Why I Asked A Dentist To Drill On My Tooth

I’ve always had good teeth. I religiously brush twice a day and floss daily. I’ve done this since I was in middle school (before that, it was on my parents). Unlike other members of my family, my teeth came in straight and I was never the kid with braces or a retainer. I’m thankful for this. I was a big enough dork as it was, I didn’t need any additional ammo for the cool kids! Due to my oral hygiene and diet, I’ve only had one cavity in my 38 years. That cavity was filled when I was in high school…which was over 20 years ago. I can’t believe I just typed that last sentence!

The cavity was on the Occlusal surface of my Maxillary first molar. Which is #3 or the first molar on the upper back right.  Like how I threw out those Dental terms there? Yeah, I know now to use Google.

Not my tooth - but this is what a amalgam filling looks like.

Not my tooth – but this is what a amalgam filling looks like.

When this cavity was filled back in the day, my dentist used an amalgam filling. Amalgam fillings have been used for more than one hundred years to repair cavity damaged teeth of literally millions of people. Amalgam is composed of liquid mercury (about 50% by weight), and powdered alloy metals; silver, tin, and copper. This filling material appears silver in color. I’d had this filling for so long, that I actually forgot it was there. Since it was in my top teeth, I couldn’t see it when I brushed. Out of sight, out of mind!

So when I heard the dangers of heavy metal poisoning while listing to a podcast a few months ago, I started thinking about my exposure to metals. One that immediately jumped out at me was this little pocket of mercury that had been sitting in my mouth for over 20 years.

According to numerous scientific studies, including those from the International Academy of Oral Medicine and Toxicology (IAOMT), fillings release a toxic mercury vapor that finds its way into vital organs throughout your body. I couldn’t find one piece of evidence to the contrary. If the exposure was just a few days, it would not be significant, but we are talking years – lots of years – for most people that have these fillings.

These mercury vapors readily pass through cell membranes, across your blood-brain barrier, and into your central nervous system, where they could cause psychological, neurological, and immunological problems. The poisonous vapors are odorless, colorless, and tasteless – so you won’t be able to tell that they’re there.  Mercury is an incredibly potent neuro toxin; it doesn’t take much to cause serious damage because it’s an absolute poison. If you were to take the amount of mercury in a typical thermometer and put it in a small lake, that lake would be closed down due to environmental hazards. Yet, what’s put in your mouth in the form of a filling is a larger amount.


The amount of mercury vapors released depends on how much stimulation the filling sees. So every time you chew food, or chewing gum (which I’ve done a LOT of over the years), have your teeth cleaned, grid your teeth or even brush your teeth, you are releasing these vapors. Heat can also cause a release of these toxic vapors. So every time you drink hot coffee or tea you are increasing the release of these vapors.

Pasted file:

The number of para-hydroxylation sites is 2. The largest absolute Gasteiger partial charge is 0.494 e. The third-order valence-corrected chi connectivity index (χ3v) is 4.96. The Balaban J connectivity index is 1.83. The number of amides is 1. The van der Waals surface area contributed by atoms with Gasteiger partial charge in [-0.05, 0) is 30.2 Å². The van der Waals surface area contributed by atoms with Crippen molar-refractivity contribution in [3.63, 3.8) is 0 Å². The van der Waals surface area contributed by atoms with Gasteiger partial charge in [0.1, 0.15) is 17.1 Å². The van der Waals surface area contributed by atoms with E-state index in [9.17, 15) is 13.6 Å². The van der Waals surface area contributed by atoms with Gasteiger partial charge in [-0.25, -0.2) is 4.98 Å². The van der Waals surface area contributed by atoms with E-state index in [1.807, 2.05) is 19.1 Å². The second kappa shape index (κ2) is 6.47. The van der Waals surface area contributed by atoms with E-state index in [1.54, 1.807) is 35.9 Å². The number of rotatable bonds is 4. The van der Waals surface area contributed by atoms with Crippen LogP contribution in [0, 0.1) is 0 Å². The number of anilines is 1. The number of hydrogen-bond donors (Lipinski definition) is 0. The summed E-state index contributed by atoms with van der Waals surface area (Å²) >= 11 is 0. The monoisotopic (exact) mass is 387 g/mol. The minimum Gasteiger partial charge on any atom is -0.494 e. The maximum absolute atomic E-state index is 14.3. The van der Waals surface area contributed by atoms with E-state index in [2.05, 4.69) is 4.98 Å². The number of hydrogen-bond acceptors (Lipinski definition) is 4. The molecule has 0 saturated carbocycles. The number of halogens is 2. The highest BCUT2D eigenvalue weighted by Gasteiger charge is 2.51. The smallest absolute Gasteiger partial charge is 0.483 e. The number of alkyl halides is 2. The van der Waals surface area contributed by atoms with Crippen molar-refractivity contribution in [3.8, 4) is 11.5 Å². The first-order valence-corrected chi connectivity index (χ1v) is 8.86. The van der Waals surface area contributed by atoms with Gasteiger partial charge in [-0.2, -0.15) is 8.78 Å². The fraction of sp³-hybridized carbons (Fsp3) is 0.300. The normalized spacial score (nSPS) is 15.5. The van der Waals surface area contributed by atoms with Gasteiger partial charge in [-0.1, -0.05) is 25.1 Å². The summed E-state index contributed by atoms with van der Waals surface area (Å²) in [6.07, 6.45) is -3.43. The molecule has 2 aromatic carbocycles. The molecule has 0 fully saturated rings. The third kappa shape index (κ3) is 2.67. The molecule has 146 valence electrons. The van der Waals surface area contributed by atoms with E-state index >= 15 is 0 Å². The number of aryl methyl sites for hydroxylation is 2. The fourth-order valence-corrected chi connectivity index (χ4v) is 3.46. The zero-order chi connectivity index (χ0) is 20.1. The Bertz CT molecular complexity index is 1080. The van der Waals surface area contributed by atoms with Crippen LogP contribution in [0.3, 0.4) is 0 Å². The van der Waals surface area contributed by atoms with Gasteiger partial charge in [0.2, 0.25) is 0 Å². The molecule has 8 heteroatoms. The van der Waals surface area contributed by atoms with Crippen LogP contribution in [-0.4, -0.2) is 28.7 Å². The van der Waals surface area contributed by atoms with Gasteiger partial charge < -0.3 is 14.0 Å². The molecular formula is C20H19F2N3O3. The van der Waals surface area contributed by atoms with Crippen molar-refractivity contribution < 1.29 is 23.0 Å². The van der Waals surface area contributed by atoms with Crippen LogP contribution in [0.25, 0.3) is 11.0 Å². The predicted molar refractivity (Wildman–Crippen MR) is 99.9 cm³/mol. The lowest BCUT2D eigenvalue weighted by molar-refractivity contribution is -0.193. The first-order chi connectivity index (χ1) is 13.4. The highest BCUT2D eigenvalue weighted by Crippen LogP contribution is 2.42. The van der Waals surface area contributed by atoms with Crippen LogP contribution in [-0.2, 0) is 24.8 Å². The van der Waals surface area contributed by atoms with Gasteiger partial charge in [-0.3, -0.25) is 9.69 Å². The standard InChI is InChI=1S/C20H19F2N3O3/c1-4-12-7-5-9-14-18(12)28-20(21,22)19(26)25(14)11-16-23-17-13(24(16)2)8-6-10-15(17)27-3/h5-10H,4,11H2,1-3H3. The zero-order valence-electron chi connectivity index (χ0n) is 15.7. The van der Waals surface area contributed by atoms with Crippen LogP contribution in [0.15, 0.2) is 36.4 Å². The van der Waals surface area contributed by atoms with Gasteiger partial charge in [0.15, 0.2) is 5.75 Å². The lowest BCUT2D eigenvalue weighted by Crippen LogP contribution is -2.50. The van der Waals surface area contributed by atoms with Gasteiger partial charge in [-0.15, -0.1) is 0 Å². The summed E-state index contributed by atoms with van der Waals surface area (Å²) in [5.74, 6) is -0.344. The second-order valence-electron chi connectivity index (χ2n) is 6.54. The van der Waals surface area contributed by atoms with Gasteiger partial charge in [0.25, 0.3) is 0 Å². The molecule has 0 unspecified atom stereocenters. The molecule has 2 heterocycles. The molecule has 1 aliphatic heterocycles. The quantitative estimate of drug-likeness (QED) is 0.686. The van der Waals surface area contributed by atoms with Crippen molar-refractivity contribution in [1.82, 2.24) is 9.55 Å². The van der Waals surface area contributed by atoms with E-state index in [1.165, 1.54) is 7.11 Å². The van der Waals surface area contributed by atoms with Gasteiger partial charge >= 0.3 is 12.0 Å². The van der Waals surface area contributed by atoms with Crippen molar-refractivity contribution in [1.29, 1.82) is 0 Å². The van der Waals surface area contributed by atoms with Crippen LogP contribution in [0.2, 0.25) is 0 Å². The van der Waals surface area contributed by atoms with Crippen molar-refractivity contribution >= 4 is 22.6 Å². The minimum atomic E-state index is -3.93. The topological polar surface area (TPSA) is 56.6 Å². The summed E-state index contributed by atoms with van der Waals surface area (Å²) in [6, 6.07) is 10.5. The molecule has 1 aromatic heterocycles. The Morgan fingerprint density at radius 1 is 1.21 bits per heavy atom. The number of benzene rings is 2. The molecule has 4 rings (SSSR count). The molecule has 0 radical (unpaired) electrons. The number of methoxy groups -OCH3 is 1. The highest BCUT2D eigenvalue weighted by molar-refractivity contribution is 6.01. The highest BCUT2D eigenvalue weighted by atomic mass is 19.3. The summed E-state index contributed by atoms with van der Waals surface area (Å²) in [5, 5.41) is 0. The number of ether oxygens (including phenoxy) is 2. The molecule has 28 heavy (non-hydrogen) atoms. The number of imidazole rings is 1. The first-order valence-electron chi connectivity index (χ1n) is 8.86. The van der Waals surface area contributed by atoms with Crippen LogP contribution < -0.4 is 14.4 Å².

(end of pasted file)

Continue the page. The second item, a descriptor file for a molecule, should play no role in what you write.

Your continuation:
I tend to look at European countries as being more concerned about the health of their citizens than the FDA does for us here in America.  So I was not surprised to learn that in 2011, the Council of Europe called for restrictions and prohibitions of mercury fillings, which were already banned in Norway, Sweden, and Denmark. Health Canada also stopped endorsing amalgam for use in children, pregnant women, and people with impaired kidney function, all the way back in 1996. I went to the FDA website and it states “FDA has reviewed the best available scientific evidence to determine whether the low levels of mercury vapor associated with dental amalgam fillings are a cause for concern. Based on this evidence, FDA considers dental amalgam fillings safe for adults and children ages 6 and above.” So what is the scientific evidence?

Mercury exposure, both in one large dose and through low level exposure over time, is linked through scientific data to kidney, brain, urological, fertility, neurological, and renal problems.

Mercury exposure can cause crazy things to happen in your body. Symptoms include anxiety, memory loss, concentration problems, insomnia, depression, numbness in the hands, feet and fingers, muscle weakness, tremors, bleeding gums, neck and shoulder pain, burning/tingling of the lips, ringing ears, speech impairment and nausea.

Once I was given all of this information, I made the decision to have my amalgam filling removed. While I have experienced numbness in my hands and feet and bleeding gums over the years, I cannot directly attribute these symptoms to the filling. Regardless, I asked my dentist to numb me up and drill out the mercury – removing every spec of it from my mouth forever!


While its use is decreasing, mercury fillings are still placed in over one billion teeth worldwide per year. The good news is that there are other options. The most common is a composite. The dentist that I had remove my mercury filling replaced it with a composite resin that is a tooth-colored mixture filled with glass (silicon dioxide).

It’s been a few weeks since I was in the chair and while I can’t say that I feel any different, it’s just a good feeling to know that I no longer have a poisonous metal in my body that was slowly leaking vapors into my organs on a daily basis.

If you have mercury fillings and are concerned about the potential exposure, talk to your dentist about the pros and cons of having them removed.

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